IRS releases additional W-2 reporting guidelines
January 3, 2012What the new standards mean for employers
On Tuesday, January 3, 2012 the Internal Revenue Service (IRS) issued additional guidance
for employers and benefits professionals regarding the W-2 health benefits cost reporting requirements that begin in 2012.Clarification on voluntary benefits
Previous to this IRS announcement, benefits advisors and administrators voiced questions about how hospital indemnity insurance, critical illness insurance, FSAs and health benefits other than major medical coverage might fit into the new reporting system.
Q & A number 37 in IRS Notice 2012-9
When benefits are reportable
- Only when employers make some contribution to the cost of coverage, or employees purchase coverage on a pre-tax basis under a Section 125 cafeteria plan, will employers have to include the value of supplemental health benefits, such as hospital indemnity, critical illness, cancer or other specified disease insurance, in their W-2 reporting.
- Employers do not have to include the cost of supplemental health benefits that the employees pay for entirely with after-tax dollars, according to the notice.
, the W-2 total should include the aggregate cost — the total of the portion paid by the employer and the portion paid by the employee. Employers are responsible for this reporting even when their disability providers also issue W-2s for paid disability benefits.The purpose of W-2 reporting
The federal government will use the data collected from the W-2 cost reporting requirement to gain a better understanding of the aggregate value of health insurance and other coverage and services that are being provided through employers.
At present, this W-2 reporting is the only way the government has set up to collect this information. It is the same information the government will need in 2018 to determine whether an employer’s plan meets the threshold for the 40% “Cadillac” excise tax. The government has not yet said whether it will use the W-2 reporting as the means to gather that information or whether it will implement a new method for assessing the tax.According to the legislation and IRS guidance, employers must report costs for:
Employers do not need to report costs of:
- Medical plans
- Medicare supplemental policies
- Prescription drug plans
- Dental or vision plans that are “integrated” into a group health plan so that they are part of the same insurance policy, contract or certificate of insurance. Dental or vision coverage in a self-funded medical plan is included unless employees make a separate election and/or contribution for the dental or vision coverage.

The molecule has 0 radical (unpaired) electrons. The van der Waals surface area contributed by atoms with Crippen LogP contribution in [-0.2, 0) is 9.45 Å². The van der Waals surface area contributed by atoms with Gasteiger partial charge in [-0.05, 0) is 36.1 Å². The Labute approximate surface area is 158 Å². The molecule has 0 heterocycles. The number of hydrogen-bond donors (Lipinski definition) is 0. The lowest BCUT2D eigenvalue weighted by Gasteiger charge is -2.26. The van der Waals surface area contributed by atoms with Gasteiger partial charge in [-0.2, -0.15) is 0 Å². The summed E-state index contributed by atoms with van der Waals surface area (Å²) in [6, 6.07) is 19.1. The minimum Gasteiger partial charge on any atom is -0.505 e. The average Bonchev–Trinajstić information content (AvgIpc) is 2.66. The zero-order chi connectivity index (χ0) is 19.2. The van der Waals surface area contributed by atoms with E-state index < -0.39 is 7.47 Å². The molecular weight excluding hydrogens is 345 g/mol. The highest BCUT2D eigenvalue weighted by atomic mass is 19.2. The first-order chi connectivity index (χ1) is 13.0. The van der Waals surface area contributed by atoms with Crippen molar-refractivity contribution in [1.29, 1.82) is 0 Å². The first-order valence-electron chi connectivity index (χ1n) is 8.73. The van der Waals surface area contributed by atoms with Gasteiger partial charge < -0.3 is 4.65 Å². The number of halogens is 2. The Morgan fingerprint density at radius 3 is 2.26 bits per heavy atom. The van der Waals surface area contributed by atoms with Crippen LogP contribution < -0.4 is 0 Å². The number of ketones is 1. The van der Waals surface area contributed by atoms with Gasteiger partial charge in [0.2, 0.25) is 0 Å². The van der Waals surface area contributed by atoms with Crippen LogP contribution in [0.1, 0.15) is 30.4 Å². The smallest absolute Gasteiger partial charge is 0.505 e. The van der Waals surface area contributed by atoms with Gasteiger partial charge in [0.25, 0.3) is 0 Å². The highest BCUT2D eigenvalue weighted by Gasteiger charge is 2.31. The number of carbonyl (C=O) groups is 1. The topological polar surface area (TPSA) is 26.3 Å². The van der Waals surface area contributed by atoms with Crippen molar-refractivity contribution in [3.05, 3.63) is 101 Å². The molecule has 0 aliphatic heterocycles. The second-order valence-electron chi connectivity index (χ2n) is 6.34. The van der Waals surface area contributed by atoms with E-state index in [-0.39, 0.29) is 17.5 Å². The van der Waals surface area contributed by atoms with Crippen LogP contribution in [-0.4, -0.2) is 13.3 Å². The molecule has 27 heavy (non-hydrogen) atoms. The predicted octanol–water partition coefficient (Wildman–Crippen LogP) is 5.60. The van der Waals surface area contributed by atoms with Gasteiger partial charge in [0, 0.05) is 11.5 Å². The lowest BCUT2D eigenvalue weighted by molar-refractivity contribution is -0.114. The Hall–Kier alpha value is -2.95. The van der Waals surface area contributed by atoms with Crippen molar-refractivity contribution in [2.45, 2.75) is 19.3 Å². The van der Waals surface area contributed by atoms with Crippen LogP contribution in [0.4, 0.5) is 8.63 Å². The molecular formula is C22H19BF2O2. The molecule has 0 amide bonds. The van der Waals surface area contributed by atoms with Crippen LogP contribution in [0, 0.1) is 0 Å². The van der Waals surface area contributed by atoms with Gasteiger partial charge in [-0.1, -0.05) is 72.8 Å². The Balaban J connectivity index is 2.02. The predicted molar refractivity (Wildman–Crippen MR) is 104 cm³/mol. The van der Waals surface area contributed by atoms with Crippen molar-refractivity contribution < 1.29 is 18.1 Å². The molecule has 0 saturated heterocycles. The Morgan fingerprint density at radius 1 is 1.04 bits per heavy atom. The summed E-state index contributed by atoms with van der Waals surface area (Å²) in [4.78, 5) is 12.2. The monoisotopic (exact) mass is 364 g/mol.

- Hospital indemnity, critical illness, cancer or other specified disease insurance only if the employer makes at least some contribution to the cost of coverage or the employee purchases the policy on a pre-tax basis under a Section 125 cafeteria plan. For more information see Q&A- 37 in the IRS Notice.
- Employee assistance programs that qualify as group health plans which are subject to COBRA (paid with employer dollars, unless no COBRA premium is charged for this coverage when it is elected by qualified beneficiaries. This rule also applies to wellness program and clinic costs. This “no COBRA premium” exception could be subject to change in future IRS guidance).
- The aggregate cost of COBRA continuation coverage (or similar federal continuation coverage) for any of this reportable coverage
- Coverage for certain “HIPAA excepted benefits,” such as accident insurance and disability insurance
- Hospital indemnity, critical illness, cancer or other fixed indemnity or specified disease insurance that is 100% paid for only with employee after tax dollars (not through a cafeteria plan)
- Long term care coverage
- Liability insurance
- Life insurance
- Archer MSA contributions
- Health reimbursement arrangements
- Health savings account contributions
- Flexible Spending Accounts (FSAs) as long as contributions occur only through employee salary reduction elections. Note one exception: employer flex credits contributions are reportable.
- Workers’ compensation
- Automobile medical payment insurance
also includes additional guidance on other health insurance reporting considerations.Impact on employers:
Impact on employees/individuals:
- Employers will report benefit costs on W-2s in Box 12 under Code DD.
- The new guidelines may make it easier for employers to understand how to complete this somewhat complex task required by the health care reform law.
- In general, the W-2 reporting requirements mean employers will need to explain the benefits reporting employees see on their W-2s so employees understand that they are not being taxed on their benefits coverage.
- Individuals are not required to do anything with this information and the benefits reported on their W-2s will not increase their taxable income.
This publication is informational only; it does not cover all the guidance, issues and requirements surrounding W-2 health plan cost reporting, nor does it constitute legal or accounting advice with respect to your particular factual circumstances. This publication is not intended or written to support promotion or marketing of any of the matters addressed, and is not a substitute for consultation with your professional advisors. We encourage you to consult with your own attorney advisors about your W-2 reporting responsibilities before deciding how you’ll comply with these new requirements.